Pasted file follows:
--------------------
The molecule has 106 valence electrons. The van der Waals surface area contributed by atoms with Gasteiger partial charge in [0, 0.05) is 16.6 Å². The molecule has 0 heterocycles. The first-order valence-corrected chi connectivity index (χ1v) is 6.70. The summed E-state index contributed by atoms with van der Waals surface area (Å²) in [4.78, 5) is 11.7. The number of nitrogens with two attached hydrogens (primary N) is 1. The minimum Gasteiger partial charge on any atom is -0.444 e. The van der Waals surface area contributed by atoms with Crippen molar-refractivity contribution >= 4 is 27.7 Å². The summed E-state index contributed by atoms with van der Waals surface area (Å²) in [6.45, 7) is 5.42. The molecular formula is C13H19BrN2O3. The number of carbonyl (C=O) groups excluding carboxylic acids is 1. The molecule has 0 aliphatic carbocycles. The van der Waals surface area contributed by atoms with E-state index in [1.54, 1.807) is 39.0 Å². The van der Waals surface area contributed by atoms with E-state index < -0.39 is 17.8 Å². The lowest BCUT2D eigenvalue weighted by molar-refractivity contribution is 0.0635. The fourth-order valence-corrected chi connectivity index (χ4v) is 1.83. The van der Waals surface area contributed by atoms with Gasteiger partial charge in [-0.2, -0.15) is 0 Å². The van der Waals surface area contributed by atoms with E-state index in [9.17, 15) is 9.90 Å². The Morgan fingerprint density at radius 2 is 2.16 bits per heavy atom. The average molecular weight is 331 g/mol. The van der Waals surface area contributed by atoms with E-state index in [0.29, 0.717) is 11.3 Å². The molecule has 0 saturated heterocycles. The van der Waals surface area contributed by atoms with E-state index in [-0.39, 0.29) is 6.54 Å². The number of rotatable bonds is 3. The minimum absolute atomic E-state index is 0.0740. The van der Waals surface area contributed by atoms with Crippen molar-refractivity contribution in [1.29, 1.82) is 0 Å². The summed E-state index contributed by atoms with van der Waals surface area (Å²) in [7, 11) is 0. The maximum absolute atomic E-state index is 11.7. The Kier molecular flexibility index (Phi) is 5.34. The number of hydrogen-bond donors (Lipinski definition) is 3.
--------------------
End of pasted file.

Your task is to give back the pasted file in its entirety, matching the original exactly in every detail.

The molecule has 106 valence electrons. The van der Waals surface area contributed by atoms with Gasteiger partial charge in [0, 0.05) is 16.6 Å². The molecule has 0 heterocycles. The first-order valence-corrected chi connectivity index (χ1v) is 6.70. The summed E-state index contributed by atoms with van der Waals surface area (Å²) in [4.78, 5) is 11.7. The number of nitrogens with two attached hydrogens (primary N) is 1. The minimum Gasteiger partial charge on any atom is -0.444 e. The van der Waals surface area contributed by atoms with Crippen molar-refractivity contribution >= 4 is 27.7 Å². The summed E-state index contributed by atoms with van der Waals surface area (Å²) in [6.45, 7) is 5.42. The molecular formula is C13H19BrN2O3. The number of carbonyl (C=O) groups excluding carboxylic acids is 1. The molecule has 0 aliphatic carbocycles. The van der Waals surface area contributed by atoms with E-state index in [1.54, 1.807) is 39.0 Å². The van der Waals surface area contributed by atoms with E-state index < -0.39 is 17.8 Å². The lowest BCUT2D eigenvalue weighted by molar-refractivity contribution is 0.0635. The fourth-order valence-corrected chi connectivity index (χ4v) is 1.83. The van der Waals surface area contributed by atoms with Gasteiger partial charge in [-0.2, -0.15) is 0 Å². The van der Waals surface area contributed by atoms with E-state index in [9.17, 15) is 9.90 Å². The Morgan fingerprint density at radius 2 is 2.16 bits per heavy atom. The average molecular weight is 331 g/mol. The van der Waals surface area contributed by atoms with E-state index in [0.29, 0.717) is 11.3 Å². The molecule has 0 saturated heterocycles. The van der Waals surface area contributed by atoms with E-state index in [-0.39, 0.29) is 6.54 Å². The number of rotatable bonds is 3. The minimum absolute atomic E-state index is 0.0740. The van der Waals surface area contributed by atoms with Crippen molar-refractivity contribution in [1.29, 1.82) is 0 Å². The summed E-state index contributed by atoms with van der Waals surface area (Å²) in [7, 11) is 0. The maximum absolute atomic E-state index is 11.7. The Kier molecular flexibility index (Phi) is 5.34. The number of hydrogen-bond donors (Lipinski definition) is 3.